Sitting on a wooden bench, I can hear wings being flapped. Then a pink and white flame shines before my eyes. Just a shake. The flamingo stretches its neck and sinks its beak in the water once more. Then it flaps its wings again. It takes off. It glides above me. It draws a circle above the lake and flies away to the north/northeast, in the direction of Fuente de Piedra. A white and pink stroke ripping the air. The clucking, buzzing, and splashing in the area seem to die away. Everything is so quiet.

Travel Tips and Useful Links

Useful links: To read more about the lakes in Campillos, go to the websites of Costa del Sol Tourist Board and Government of Andalusia, A Visitor’s Window Into Natural Areas. Lagunas de Campillos Nature Reserve lies between the township of Campillos, in the region of Guadalteba.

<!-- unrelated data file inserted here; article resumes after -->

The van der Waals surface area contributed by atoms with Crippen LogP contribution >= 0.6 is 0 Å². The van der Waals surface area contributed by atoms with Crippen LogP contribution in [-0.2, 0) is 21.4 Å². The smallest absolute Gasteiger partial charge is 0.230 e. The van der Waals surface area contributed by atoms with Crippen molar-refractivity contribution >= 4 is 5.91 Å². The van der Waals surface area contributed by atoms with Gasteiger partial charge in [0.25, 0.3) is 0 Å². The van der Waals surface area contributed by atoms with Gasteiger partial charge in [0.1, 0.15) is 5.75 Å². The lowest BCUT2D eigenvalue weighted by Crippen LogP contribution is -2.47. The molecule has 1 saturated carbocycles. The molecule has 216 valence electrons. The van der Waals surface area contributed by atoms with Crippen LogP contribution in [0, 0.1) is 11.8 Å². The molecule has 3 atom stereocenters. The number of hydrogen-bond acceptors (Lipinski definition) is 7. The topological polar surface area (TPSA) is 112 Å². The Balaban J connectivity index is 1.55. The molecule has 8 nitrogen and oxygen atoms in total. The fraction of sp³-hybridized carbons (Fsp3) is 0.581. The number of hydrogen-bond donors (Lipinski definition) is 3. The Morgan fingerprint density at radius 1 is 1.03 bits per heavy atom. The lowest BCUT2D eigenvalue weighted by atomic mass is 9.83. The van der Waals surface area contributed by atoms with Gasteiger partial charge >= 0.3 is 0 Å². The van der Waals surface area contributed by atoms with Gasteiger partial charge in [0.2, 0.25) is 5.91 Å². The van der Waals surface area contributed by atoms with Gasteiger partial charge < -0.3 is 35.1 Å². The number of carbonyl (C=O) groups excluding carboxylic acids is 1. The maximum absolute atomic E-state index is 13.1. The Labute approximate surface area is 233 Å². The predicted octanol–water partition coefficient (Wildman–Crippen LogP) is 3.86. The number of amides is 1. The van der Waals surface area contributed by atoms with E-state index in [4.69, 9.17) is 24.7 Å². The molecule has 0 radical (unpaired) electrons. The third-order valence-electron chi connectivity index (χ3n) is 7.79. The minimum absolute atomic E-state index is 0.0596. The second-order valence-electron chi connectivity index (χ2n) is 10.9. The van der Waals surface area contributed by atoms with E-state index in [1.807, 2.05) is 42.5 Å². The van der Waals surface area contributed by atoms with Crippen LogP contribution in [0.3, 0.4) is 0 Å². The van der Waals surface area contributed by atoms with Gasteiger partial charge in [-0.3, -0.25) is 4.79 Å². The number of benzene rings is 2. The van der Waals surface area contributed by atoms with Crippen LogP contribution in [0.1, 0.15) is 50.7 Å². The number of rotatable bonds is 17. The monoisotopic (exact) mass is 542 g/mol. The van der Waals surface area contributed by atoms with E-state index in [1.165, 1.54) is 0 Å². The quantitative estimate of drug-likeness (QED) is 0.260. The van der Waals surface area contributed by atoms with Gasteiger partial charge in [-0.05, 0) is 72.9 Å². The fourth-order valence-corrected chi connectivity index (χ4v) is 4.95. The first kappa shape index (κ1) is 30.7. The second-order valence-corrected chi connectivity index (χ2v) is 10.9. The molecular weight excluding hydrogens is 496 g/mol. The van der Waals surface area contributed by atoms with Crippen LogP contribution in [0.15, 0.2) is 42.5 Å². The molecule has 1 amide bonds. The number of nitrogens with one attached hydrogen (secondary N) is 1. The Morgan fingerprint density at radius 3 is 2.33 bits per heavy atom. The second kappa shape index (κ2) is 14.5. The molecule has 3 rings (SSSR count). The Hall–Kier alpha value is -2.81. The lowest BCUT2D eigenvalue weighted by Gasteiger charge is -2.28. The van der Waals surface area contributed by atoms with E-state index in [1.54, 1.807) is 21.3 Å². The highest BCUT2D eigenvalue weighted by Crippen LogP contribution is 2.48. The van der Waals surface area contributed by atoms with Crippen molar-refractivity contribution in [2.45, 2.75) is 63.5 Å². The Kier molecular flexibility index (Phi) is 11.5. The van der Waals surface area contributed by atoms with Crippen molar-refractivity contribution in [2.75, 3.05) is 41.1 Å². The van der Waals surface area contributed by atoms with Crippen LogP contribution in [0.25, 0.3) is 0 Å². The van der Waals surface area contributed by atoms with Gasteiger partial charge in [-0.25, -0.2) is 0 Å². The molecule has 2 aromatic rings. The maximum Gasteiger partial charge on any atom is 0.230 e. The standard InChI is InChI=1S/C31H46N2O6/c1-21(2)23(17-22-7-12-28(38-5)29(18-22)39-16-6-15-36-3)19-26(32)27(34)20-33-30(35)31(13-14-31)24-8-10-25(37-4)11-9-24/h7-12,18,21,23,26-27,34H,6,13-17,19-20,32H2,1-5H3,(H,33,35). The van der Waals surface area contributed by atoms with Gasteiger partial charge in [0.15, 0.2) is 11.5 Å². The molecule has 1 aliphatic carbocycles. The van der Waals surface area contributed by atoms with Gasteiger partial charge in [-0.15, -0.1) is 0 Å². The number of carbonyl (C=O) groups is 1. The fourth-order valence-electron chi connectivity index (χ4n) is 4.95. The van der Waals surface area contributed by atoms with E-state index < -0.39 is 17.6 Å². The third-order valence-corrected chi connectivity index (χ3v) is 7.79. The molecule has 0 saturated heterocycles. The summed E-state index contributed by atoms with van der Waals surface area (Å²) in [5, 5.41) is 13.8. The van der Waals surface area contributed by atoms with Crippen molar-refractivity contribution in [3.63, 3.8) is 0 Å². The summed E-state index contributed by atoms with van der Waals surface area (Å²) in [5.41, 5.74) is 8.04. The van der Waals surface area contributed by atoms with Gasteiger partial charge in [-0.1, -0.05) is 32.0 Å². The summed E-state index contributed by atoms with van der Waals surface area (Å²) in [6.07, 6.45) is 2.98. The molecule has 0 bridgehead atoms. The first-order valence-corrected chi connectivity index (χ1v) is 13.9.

Images: Here you can see all the photos of this blog entry.

Geolocation: Find the exact location of this nature reserve, located in Campillos, on the Google map below.

Ver El Color Azul del Cielo "Espacios Naturales de Málaga" en un mapa más grande


The breeze, made of shadows, tempers the morning heat. Frays of light pass through the Aleppo pines and change, painting the slopes of a majestic hill in a state of Grace. History and nature blend in a perfectly subtle mix. Wall ruins, delicate poppies, buzzing bees sucking flowers, generous views of a chapel of Arabic origin, a thousand bird tunes, an imposing fortress. Welcome to the Gracia Suburban Park in Archidona, cradle of kings.

Sierra de Gracia Suburban Park